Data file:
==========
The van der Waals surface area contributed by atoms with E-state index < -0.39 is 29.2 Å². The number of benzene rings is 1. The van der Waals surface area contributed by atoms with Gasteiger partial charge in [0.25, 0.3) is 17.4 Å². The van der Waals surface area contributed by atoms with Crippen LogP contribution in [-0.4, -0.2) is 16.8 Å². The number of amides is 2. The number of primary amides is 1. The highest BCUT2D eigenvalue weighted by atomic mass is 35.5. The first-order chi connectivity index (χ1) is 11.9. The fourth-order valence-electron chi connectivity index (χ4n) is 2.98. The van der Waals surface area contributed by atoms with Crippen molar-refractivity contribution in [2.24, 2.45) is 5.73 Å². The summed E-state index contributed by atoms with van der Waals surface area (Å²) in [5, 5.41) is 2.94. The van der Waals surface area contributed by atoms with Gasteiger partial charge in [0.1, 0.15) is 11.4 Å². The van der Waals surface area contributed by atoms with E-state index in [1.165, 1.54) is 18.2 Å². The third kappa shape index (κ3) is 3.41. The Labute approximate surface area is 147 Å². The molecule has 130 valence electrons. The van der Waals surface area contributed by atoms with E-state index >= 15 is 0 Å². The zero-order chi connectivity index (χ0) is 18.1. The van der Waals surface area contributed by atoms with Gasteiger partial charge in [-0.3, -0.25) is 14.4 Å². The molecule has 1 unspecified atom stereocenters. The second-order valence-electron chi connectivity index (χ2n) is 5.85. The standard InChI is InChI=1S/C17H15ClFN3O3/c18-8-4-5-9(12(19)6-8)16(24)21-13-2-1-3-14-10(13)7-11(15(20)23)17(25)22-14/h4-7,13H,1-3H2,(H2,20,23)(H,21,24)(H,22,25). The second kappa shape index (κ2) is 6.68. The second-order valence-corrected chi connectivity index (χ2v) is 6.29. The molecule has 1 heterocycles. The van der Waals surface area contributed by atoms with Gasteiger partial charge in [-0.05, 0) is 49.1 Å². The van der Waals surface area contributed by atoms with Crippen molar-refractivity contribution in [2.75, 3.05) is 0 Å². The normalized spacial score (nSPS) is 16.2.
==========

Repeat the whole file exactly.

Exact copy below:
The van der Waals surface area contributed by atoms with E-state index < -0.39 is 29.2 Å². The number of benzene rings is 1. The van der Waals surface area contributed by atoms with Gasteiger partial charge in [0.25, 0.3) is 17.4 Å². The van der Waals surface area contributed by atoms with Crippen LogP contribution in [-0.4, -0.2) is 16.8 Å². The number of amides is 2. The number of primary amides is 1. The highest BCUT2D eigenvalue weighted by atomic mass is 35.5. The first-order chi connectivity index (χ1) is 11.9. The fourth-order valence-electron chi connectivity index (χ4n) is 2.98. The van der Waals surface area contributed by atoms with Crippen molar-refractivity contribution in [2.24, 2.45) is 5.73 Å². The summed E-state index contributed by atoms with van der Waals surface area (Å²) in [5, 5.41) is 2.94. The van der Waals surface area contributed by atoms with Gasteiger partial charge in [0.1, 0.15) is 11.4 Å². The van der Waals surface area contributed by atoms with E-state index in [1.165, 1.54) is 18.2 Å². The third kappa shape index (κ3) is 3.41. The Labute approximate surface area is 147 Å². The molecule has 130 valence electrons. The van der Waals surface area contributed by atoms with E-state index >= 15 is 0 Å². The zero-order chi connectivity index (χ0) is 18.1. The van der Waals surface area contributed by atoms with Gasteiger partial charge in [-0.3, -0.25) is 14.4 Å². The molecule has 1 unspecified atom stereocenters. The second-order valence-electron chi connectivity index (χ2n) is 5.85. The standard InChI is InChI=1S/C17H15ClFN3O3/c18-8-4-5-9(12(19)6-8)16(24)21-13-2-1-3-14-10(13)7-11(15(20)23)17(25)22-14/h4-7,13H,1-3H2,(H2,20,23)(H,21,24)(H,22,25). The second kappa shape index (κ2) is 6.68. The second-order valence-corrected chi connectivity index (χ2v) is 6.29. The molecule has 1 heterocycles. The van der Waals surface area contributed by atoms with Gasteiger partial charge in [-0.05, 0) is 49.1 Å². The van der Waals surface area contributed by atoms with Crippen molar-refractivity contribution in [2.75, 3.05) is 0 Å². The normalized spacial score (nSPS) is 16.2.